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Old 10-18-2005, 03:47 AM   #1
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Default Non-Alcoholic brew?

I've read that you can make non-alcoholic beer by cooking it in the oven for a while. Have any of you tried or even heard of this? A good friend of mine can't drink and is always bummed out by the lack of decent NA beers. And I always feel bad when I take his wife a sample of my latest HB and don't have anything to give him.

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Old 10-18-2005, 03:52 AM   #2
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well, i think what they mean is that you are taking beer that is done and ready for consumption, and then heating it up to cook off the alcohol. (alcohol boils at a lower temp than water.)

this will leave you with non-alcoholic, flat, hot beer.

you can chill it down, but it will still be flat.

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Old 10-18-2005, 04:03 AM   #3
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So if I did that before I bottled it would be OK?

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Primary :Bloody Nose Porter
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Bottled : 14 Pound Hammer Cider, Punkin Ale, know ale, Domino wheat
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Future : Ginger Cream Ale,

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Old 10-18-2005, 04:13 AM   #4
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well.. not really. you would kill the yeast when you heated it up, and you would still end up with flat beer.

If you kegged it and force carbonated it, it might work.

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Old 10-18-2005, 04:16 AM   #5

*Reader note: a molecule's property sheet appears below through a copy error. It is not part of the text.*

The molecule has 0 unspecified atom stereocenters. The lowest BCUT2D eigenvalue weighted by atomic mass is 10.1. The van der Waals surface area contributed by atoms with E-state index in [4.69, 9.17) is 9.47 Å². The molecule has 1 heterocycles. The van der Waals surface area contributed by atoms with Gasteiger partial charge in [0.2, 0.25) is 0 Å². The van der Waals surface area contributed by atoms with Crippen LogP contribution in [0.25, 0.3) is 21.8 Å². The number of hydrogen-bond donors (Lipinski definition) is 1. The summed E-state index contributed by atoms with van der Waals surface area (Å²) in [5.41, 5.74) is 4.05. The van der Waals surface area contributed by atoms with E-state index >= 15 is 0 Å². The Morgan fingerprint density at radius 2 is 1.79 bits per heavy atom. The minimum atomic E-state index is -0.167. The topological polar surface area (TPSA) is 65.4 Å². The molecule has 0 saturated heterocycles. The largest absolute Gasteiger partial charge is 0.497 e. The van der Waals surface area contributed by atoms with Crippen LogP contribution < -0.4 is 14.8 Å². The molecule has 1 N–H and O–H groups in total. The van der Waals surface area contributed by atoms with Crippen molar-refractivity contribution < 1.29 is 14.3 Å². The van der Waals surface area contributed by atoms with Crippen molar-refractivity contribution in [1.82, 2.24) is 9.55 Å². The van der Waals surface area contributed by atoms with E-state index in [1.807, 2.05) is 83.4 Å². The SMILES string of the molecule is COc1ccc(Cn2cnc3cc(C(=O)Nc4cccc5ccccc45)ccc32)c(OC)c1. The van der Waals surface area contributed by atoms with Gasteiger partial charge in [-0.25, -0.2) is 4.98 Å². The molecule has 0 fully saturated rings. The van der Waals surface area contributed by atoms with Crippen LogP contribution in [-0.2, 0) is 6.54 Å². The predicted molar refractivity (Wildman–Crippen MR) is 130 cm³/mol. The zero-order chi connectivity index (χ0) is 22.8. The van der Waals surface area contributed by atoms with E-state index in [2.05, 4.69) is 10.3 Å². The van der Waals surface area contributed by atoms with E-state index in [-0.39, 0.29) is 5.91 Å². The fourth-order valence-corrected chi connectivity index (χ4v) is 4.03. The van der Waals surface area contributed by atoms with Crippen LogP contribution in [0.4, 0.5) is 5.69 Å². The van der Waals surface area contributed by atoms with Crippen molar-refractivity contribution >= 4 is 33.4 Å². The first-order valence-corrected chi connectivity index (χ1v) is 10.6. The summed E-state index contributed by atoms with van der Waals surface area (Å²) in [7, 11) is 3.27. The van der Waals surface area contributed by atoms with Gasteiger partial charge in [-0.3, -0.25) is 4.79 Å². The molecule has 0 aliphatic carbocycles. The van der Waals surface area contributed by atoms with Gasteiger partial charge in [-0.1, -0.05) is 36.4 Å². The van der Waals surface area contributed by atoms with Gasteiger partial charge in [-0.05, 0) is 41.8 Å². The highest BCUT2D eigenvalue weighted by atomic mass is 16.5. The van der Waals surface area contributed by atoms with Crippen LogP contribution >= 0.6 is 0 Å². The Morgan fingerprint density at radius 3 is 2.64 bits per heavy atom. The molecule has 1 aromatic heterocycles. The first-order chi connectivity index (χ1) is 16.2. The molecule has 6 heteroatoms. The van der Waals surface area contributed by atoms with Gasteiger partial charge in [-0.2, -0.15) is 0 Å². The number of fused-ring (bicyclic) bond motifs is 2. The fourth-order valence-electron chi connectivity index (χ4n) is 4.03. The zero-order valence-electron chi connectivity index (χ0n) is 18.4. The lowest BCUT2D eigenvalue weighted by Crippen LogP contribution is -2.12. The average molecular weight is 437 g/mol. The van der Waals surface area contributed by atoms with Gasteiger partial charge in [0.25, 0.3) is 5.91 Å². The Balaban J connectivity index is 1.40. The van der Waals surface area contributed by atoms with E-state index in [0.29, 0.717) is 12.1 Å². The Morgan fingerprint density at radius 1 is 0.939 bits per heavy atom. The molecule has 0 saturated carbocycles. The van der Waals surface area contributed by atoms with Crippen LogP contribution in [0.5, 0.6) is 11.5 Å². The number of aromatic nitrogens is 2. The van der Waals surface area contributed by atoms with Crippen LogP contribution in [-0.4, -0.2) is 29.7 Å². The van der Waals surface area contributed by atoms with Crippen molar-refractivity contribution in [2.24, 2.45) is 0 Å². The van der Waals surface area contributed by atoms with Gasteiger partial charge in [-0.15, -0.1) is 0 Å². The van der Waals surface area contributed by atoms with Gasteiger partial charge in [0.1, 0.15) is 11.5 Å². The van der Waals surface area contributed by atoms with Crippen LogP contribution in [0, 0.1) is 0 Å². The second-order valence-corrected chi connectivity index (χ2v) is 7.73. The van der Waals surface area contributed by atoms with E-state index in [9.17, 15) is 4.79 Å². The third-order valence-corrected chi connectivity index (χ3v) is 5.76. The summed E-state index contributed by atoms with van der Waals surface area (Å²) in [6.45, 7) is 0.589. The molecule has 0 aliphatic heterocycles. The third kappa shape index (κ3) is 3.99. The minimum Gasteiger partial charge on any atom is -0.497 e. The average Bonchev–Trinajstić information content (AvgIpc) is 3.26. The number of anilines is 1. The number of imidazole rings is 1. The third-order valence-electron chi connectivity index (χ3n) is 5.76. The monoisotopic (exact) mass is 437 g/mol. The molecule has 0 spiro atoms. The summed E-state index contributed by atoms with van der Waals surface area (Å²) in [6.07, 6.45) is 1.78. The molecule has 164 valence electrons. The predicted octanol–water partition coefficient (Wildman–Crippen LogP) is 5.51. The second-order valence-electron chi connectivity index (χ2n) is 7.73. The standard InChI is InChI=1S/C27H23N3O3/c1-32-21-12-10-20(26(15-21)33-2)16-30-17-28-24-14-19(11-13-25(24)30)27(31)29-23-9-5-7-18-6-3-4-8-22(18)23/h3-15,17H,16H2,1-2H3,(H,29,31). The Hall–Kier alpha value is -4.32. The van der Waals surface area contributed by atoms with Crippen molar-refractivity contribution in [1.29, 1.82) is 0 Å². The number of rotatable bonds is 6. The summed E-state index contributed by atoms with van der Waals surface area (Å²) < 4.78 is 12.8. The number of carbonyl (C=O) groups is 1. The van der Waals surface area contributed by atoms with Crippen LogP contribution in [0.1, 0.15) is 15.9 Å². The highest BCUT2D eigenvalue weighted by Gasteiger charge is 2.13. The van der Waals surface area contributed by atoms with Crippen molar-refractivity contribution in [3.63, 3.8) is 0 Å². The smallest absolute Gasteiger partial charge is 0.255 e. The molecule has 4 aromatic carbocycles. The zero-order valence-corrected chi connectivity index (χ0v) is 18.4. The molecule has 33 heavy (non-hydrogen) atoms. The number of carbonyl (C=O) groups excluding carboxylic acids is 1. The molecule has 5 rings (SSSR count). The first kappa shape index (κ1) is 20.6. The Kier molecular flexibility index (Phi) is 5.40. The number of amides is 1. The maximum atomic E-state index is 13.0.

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hmmmm/............


maybe if you heated it up and killed all the yeast (and removed the alcohol) you could add priming sugar and more yeast when you bottle.

you would get a *little* alcohol in the final product, but probably something less than 0.5%.

-walker

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Old 10-18-2005, 06:50 AM   #6
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Yeah that sounds right. Boil out the alcohol and just prime the bottles.

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Old 10-18-2005, 08:26 AM   #7
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Maybe this recipe will help:

Designated Driver Dunkel (Non-Alcoholic Amber)

Size: 5 U.S. Gallons
Ingredients:
6½ lbs. Amber Malt Extract
¼ lbs. Crystal Malt 10°L
14 HBU Cascade Hops
3 HBU Mt. Hood Hops Whole Leaf
1 pkg. Wyeast American Ale
OG: 1.040
FG: 1.008 (before boiling off the alcohol)

The night before brewing, boil 2½ gallon of water to a boil for 5 minutes. Then take off the heat, cool and put into the refrigerator or in an ice chest with ice overnight to chill.

Just before it is time to brew, pour the cold (boiled) water into the primary. Fill the kettle with 2½ gallons of water and start heating. In a saucepan, steep Crystal Malt in cheesecloth bag for 20 minutes in 1 quart 160°F water. Add liquid to 2½ gal water boiling in the brew kettle with the extract. Bring to a vigorous boil for 15 minutes. Add the Cascade hops and continue the boil for 45 minutes. Remove from heat and cool quickly to 100°F and then add to the cold water in the primary. Shake it to oxygenate it well. You can check the temp. It should be right around 70°F and ready to pitch. Pitch the yeast and let it ferment.